So part of this whole “move out to the burbs” thing (which incidentally happened 4 years ago next month, 4 YEARS, people,) was my understanding of a need to force myself out of my comfy little urban safety zone. For myself, but REALLY for my kiddo.
As much as I want Jr to love the city (and I really still do want that for him,) I wanted him to experience ALL the awesome that comes with being a Colorado kid. Mountain adventures, of course… but also the wide high plains that spread from the base of the foothills; the history of the mining towns and windswept railroad stops turned suburbs; all the personalities and peculiarities of the different areas of our amazing home (hashtag native pride – sorry, I can’t help it…. I love my home state.)
Andplusalso, in general I want him to see his mom be brave. To break out and try things and have new experiences with him. To fill his heart and his mind with wonder and joy and excitement for everything.
That, good readers, is what brought Keri to Colorado National Speedway on a windy afternoon last Sunday. With The Mr and Jr in tow. To wait until WAY past bedtime. And then light shit on fire.
Let’s back up.
In early March after a couple of glasses of chardonnay (duh) one night, I got a text from a friend that Lantern Fest was coming to the Denver area. It had only ever come as close as Colorado Springs, and I was equal parts enamored and anxious seeing pics from past events.
Jr LOVES him some Tangled. He is in awe of the idea of the floating lanterns that Rapunzle’s family sets off each year on her birthday.
I credit the wine and the conversation that The Mr and I had been having that night, along with a “ITS YOUR LAST CHANCE AT THIS PRICE!” FB notification, because before I realized what I was doing, I had The Mr’s AMEX in hand and I was buying tickets and signing waivers and planning a great big surprise for Jr.
Oh hey, I dread fire.
Have I said that before? I think lighting shit on fire on purpose is crazy talk. I was the only one in Girl Scout Troop 1062 to not get her firestarting/safety badge.
I still cook on our electric grill – 4 years past us giving up a highrise patio where no other grill was really allowed.
Our fire pit “burns” glorified cans of sterno instead of actual wood.
So lighting things on fire and sending them floating into the sky seemed about as dumb as could be to my rational mind…. But chardonnay causes bravery and love for my kid above sanity, so we were going, damnit.
The wind was whipping on Sunday when we arrived to partake in pre Lantern-launching events. The first night of the event on Saturday had seen high winds and at the last minute the actual launch had been canceled by the fire marshal (understandable) so I was hesitant to tell Jr what the end goal actually was even as we staked out our spot on the motorcross hills inside the track. There were bouncy castles and dirt hills to run on and vendor booths to look at; and a stage with hoola-hooping and dance contests and all kind of things to keep him busy. Why disappoint with what might not be.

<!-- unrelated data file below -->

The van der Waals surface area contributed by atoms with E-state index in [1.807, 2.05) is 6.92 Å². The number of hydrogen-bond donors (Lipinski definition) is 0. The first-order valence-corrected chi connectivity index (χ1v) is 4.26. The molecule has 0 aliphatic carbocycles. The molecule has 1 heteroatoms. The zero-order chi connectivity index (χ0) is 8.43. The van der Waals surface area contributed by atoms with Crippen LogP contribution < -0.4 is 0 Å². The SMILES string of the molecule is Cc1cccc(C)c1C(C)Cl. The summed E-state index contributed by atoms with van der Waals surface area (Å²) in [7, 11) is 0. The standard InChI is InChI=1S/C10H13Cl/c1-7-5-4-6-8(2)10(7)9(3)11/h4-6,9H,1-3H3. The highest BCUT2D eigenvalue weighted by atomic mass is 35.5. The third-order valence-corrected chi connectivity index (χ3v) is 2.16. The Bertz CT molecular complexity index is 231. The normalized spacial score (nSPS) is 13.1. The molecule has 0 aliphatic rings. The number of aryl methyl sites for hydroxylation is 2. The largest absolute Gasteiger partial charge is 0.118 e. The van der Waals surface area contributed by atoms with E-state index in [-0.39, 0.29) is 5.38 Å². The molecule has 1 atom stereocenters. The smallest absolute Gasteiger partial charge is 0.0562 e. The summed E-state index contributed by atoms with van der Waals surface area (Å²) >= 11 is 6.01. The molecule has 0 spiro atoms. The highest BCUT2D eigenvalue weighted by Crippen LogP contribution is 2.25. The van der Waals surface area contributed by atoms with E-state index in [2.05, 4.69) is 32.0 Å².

Except it was.
The sun started to set….. the wind was gone.
Festival staff started to light fire logs in metal buckets spread out throughout the track infield. We broke out the provided smores kits and Jr toasted his first marshmallows with his newfound friend from our firepit. Oh my heart.
He wrote his name on a lantern….. he ran around against the backdrop of the Colorado plains his momma loves so much in the dying light of the day.
The crowd was big, but when the time finally came, and the last light left the sky, all was quiet for a few moments that stretched into eternity as everyone lit their lanterns.
The Mr lit one of ours…. He held it not knowing what to expect, and then just as I was pointing out the flood of lights in the sky, up ours finally went as The Mr pointed at it. Jr was fixated.
We watched the entire sky light up and float off. He kept his eye on our family lantern, as it mixed into the crowd of lanterns and floated into forever.
Silly Keri teared all up, of course, and we all stood and just watched the lanterns turn to glowing dots in the vast dark night.
Awesome. Just awesome.
Of course there was the typical traffic jumble associated with any large event ending, AFTER we found the Mr Mobile which was much tougher to do than I imagined it would be on our way in. But it just didn’t matter. Jr chattered excitedly, not showing signs of the grumpiness that I was sure we would see 3 full hours past bedtime. When we got home I stripped my sleepy, smiling boy of his smoky clothes and kissed his little head goodnight. His hair smelled like campfire…. like experience and adventure.
I can’t say for sure what those moments will mean to him as he grows; but in my mind and heart I will always have a little piece of him at 5 years old, in the glow of a thousand lanterns, silent and sweet in awe and wonder.
For that I will push out of my comfort zone always.